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Orchard of the Torah

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The Torah is sometimes called an orchard. 
In Hebrew this is פרדס Pardess.  
Like an orchard, the deeper one enters into it,
the sweeter the fruit. 



Four levels of Torah knowledge
(that correspond to Four Worlds) are depicted here
in four concentric rings. 


These are hinted at in
the four Hebrew letters of the word .פרדס

 
 פשט      פ   .1       Pshat         literal           Scripture      Asiyah-body
2.   רמז       ר        Remez        symbolic      Mishnah       Yetzirah-heart
3.   דרש      ד        Drash        homiletic      Talmud         Beriyah-mind
4.   סוד       ס         Sode           esoteric       Kabbalah      Atzilut-soul

1.  The outermost circle quotes the opening sentences of the first scroll of the Scriptures - B'reishit (Genesis).  "In the beginning Elohim created the heavens and the earth.  And the earth was chaos and emptiness; with the spirit of Elohim hovering over the surface of the water.  And Elohim said 'Let there be light' and there was light.  And Elohim saw that the light is good; and Elohim separated between the light and the darkness."

This ring contains twenty four trees with scenes representing the Twenty-four Books of the Written Torah (the TaNaK - Torah, Nevi'im, Ketuvim).  This can be called the 'body of the Torah' because the physical connection to the ink on parchment of these books is important.  Moving counterclockwise from Genesis at the top. The name of each book is written on the scrolls which are open across the trunks of these trees: Genesis, Exodus, Leviticus, Numbers, Deuteronomy (Torah - the Five Books of Moses); Joshua, Judges, Samuel, Kings, Isaiah, Jeremiah, Ezekiel, The Twelve Minor Prophets (that concludes the Books of the  Nevi'im - Prophets); Psalms, Proverbs, Job, Song of Songs, Ruth, Lamentations, Ecclesiastes, Esther, Daniel, Ezra-Nechemia, and Chronicles (concluding the Books of the Ketuvim - Holy Writings).



2.  Moving more deeply inward, the next level depicts the Six Orders of the Mishnah - The Oral Torah.  Here are six trees in whose fruit are the various texts of the Mishnah that students learn by heart - thus this level can be called the 'heart of the Torah'.  The passage ringing this region is the opening of the text Pirkei Avot, the Ethics of the Fathers, which tells of the unfolding of the Oral Torah from the Written Torah: "Moses received Torah from Sinai and transmitted it to Joshua; Joshua to the Elders; the Elders to the Prophets and the Prophets transmitted it to the Men of the Great Assembly.  They said three things: Be slow to judge, raise up many students, and make a fence for the Torah".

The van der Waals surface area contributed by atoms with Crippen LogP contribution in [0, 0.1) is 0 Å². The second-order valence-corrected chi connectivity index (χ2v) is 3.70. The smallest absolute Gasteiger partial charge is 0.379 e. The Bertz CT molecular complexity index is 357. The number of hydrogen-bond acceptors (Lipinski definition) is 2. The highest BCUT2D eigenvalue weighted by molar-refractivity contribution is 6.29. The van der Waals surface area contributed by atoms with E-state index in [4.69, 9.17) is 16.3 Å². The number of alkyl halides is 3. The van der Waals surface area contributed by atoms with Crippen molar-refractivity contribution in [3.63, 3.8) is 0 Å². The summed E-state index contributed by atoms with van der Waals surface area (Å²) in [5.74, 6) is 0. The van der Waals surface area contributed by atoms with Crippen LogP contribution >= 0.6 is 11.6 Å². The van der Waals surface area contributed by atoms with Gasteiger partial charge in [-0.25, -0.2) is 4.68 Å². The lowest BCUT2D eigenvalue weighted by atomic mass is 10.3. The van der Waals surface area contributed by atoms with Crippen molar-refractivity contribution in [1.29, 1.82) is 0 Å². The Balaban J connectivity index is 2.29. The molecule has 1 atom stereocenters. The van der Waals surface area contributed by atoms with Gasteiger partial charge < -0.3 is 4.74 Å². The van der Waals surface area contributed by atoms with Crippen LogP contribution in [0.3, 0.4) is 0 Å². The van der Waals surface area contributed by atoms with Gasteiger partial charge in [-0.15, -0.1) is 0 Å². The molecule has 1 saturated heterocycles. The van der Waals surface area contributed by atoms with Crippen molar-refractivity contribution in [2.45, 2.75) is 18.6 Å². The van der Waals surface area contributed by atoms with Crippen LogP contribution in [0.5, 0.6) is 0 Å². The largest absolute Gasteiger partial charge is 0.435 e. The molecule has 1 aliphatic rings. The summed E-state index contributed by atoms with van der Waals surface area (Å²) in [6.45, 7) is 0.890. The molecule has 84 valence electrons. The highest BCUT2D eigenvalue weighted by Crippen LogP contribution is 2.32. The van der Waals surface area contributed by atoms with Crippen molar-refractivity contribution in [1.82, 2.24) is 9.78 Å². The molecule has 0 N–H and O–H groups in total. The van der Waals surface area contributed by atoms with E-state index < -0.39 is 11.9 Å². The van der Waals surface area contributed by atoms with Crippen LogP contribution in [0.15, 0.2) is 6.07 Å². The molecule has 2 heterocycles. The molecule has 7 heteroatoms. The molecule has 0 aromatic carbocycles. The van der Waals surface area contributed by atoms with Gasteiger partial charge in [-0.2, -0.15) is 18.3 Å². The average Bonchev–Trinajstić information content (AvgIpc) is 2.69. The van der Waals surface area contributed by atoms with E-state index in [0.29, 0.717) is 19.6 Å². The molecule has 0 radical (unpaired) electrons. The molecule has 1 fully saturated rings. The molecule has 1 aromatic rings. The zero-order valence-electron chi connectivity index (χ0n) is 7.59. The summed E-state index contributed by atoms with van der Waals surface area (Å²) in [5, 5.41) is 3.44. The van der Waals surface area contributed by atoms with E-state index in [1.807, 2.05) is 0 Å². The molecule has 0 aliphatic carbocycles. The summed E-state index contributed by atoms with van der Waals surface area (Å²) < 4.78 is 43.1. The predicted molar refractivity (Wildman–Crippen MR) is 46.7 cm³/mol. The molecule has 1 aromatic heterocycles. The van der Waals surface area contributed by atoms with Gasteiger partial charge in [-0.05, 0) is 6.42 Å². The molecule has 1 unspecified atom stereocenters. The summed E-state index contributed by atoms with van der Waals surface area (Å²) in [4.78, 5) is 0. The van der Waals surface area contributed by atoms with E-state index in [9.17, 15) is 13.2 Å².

The names of the Six Orders of the Mishnah are written on the trunks of the six trees in this level counter-clockwise from the top: 1. Zera'im Seeds (dealing with agricultural laws - all the tractates of this order are the fruit of this 'tree'); 2. Moed Holidays (dealing with the laws associated with the Jewish Holidays); 3. Nashim Women (dealing with laws associated with marriage, divorce etc.; 4. Nezikin Damages (dealing with civil laws); 5. Kodshim Sacred Things (dealing with Temple offerings); and 6. Taharot Purity (dealing with laws of purity primarily during the time the Temple in Jerusalem stood).


3.  The next circle holds four trees whose branches form the names of the Four Sections of the Shulkhan Arukh, the code of Jewish law written in Tzfat by Rabbi Yosef Karo in the 16th Century: Counter-clockwise from the top: 1.  Orech Chaim (dealing everday Jewish practices and the holidays); 2. Yoreh Deah (laws Rabbis learn regarding Kosher slaughter, etc.); 3. Even Ha'ezer  (laws Rabbis learn associated with marriage, divorce, etc.); and 4. Choshen Mishpat (laws that are learned by Rabbinic Judges).

Between these trees stand four brilliant scholars, teaching their students the complex logical arguments used in deciding legal matters from the Babylonian Talmud and Jerusalem Talmud (which is written in the foilage of these four 'trees') - thus this level can be called the 'mind of the Torah'.  Around this circle are the opening words of the Talmud: "When should we read the Shema in the evening? From the time the Kohanim enter to eat their Trumah (when the stars come out) until the end of the first watch - these are the words of Rabbi Eliezer; and the Sages say until Midnight."


4.  The innermost circle is the secret region of the Kabbalah - also known as the 'soul of the Torah'.  The 'Tree of Life' at its center represents the Zohar, the main text of the Kabbalah.  Rabbi Shimon Bar Yochai and four of his holy students eat from the fruit of this mystical Tree and teach the secrets of the Inner Torah.   All are surrounded by holy fire.  The Tikkunai Zohar's opening passage encircles this scene: "The 'enlightened ones' (refered to in the verse from Daniel 12:3) these are Rabbi Shimon and his friends 'will shine (like the Zohar radiance of the sky)' when they gathered to compose this book, permission was granted them (to reveal the secrects of the Torah)".